A growth in China’s trade is not “sustainable” unless the COVID-19 pandemic his brought under control globally, Miao Wei, the minister of Industry and Information technology warned. China, where the coronavirus outbreak began, witnessed a surge in exports in April partly because of global demand of medical equipment. However, production has been at a halt across China as the Xi Jinping led government grappled with curbing the spread of infection.
“Although our imports and exports in renminbi terms from January to April have increased moderately, I think that if the global pandemic cannot come under effective control, this is unsustainable, Wei said while addressing a news conference on May 20.
He further said that to drive economic growth and make up for a weak international market, the country would have to “rapidly activate" domestic demand. Miao also said that companies have experienced a fall in production after work resumed as demand fell considerably during the lockdown. In order to boost domestic trade, China had previously offered cash to citizens to prompt them to buy automobiles.
When asked about the possibility of firm stopping work again after resuming production, the Chinese lawmaker assured that the general policy was to drive economic growth using domestic consumption and demand. The Chinese economy fell significantly in the first quarter of the year, however, and optimistic Miao said that there was scope for Industrial economy to recover in the second quarter if pandemic came under control.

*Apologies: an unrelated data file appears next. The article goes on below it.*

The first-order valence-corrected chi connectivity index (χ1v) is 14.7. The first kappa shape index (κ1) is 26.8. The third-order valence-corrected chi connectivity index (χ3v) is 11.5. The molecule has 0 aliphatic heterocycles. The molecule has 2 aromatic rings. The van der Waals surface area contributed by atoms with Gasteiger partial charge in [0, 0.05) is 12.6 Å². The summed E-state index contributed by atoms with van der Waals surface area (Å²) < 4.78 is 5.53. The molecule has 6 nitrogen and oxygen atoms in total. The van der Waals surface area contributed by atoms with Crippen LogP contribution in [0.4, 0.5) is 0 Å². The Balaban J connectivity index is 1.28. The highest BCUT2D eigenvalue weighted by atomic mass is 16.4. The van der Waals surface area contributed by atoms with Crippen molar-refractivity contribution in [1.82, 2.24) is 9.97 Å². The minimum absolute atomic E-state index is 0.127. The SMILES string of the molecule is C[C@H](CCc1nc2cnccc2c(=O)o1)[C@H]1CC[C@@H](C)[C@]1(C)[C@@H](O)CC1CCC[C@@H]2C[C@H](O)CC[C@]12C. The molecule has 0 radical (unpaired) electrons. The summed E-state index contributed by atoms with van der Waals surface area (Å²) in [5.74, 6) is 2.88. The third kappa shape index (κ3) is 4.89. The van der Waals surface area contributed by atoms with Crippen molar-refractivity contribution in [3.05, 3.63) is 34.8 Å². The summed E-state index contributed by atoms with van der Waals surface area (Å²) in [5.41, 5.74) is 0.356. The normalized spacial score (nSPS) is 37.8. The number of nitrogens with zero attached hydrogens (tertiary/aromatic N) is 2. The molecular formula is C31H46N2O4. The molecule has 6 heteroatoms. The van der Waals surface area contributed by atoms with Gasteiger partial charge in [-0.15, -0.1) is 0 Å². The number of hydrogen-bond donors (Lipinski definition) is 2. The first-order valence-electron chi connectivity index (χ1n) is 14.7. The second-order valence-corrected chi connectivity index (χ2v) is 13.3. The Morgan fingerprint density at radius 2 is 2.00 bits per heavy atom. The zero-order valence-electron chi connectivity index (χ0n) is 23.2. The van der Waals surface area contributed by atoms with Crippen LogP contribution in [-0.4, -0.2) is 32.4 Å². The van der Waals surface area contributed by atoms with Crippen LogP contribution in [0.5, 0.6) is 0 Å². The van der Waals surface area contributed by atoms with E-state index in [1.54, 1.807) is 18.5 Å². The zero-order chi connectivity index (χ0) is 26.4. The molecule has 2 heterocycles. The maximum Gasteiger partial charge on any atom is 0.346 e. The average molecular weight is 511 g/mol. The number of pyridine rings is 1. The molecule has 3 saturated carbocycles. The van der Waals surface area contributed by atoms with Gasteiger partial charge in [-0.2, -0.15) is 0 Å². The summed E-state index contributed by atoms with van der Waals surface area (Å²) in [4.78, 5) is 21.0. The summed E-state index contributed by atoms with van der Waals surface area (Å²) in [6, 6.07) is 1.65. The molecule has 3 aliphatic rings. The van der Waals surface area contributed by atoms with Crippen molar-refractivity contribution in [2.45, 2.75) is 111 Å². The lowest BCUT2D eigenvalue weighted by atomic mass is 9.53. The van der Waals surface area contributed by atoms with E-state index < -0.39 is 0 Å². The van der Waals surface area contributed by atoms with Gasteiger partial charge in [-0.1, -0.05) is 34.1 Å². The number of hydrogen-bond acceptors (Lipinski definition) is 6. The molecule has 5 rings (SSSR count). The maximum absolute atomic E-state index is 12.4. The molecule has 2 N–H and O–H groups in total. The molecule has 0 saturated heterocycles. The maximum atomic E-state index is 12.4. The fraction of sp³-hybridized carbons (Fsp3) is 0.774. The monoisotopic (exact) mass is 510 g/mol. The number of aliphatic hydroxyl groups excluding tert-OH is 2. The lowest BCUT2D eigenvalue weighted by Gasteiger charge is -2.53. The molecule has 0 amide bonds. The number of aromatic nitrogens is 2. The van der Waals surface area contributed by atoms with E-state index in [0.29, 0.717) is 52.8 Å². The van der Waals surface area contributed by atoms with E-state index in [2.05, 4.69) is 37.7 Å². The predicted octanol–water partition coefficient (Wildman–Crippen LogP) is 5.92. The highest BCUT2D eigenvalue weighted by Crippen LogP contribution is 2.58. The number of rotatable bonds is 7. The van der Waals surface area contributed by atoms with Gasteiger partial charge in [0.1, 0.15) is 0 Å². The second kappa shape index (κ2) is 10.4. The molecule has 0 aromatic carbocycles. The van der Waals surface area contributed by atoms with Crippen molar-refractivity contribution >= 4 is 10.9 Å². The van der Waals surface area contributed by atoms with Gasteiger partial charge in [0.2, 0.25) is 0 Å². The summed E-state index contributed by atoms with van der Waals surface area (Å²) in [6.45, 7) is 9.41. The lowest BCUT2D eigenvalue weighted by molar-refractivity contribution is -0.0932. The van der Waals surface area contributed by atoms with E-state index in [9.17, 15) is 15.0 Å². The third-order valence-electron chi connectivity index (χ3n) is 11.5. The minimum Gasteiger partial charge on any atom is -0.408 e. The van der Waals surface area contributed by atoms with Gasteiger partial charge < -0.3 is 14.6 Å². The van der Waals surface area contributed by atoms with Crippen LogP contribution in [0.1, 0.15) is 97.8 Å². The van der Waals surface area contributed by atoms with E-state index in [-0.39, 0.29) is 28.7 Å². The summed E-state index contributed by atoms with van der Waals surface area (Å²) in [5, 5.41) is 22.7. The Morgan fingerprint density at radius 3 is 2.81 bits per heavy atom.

This comes as farmers in China are now being offered cash to quit breeding exotic animals. According to an international media outlet, the pressure on the Chinese markets has been growing to crack down on the illegal wildlife trade and in an attempt to curb the practice the authorities, for the first time, pledged to buy out breeders.
As per reports, in recent months, China has already banned the sale of wild animals for food as authorities have cited the risk of the disease spreading to humans. Several countries also believe that the deadly virus passed from bats to people before spreading worldwide. In a bid to stop the breeding, two central provinces have reportedly outlined a buyout programme to help farmers transition to alternative livelihoods.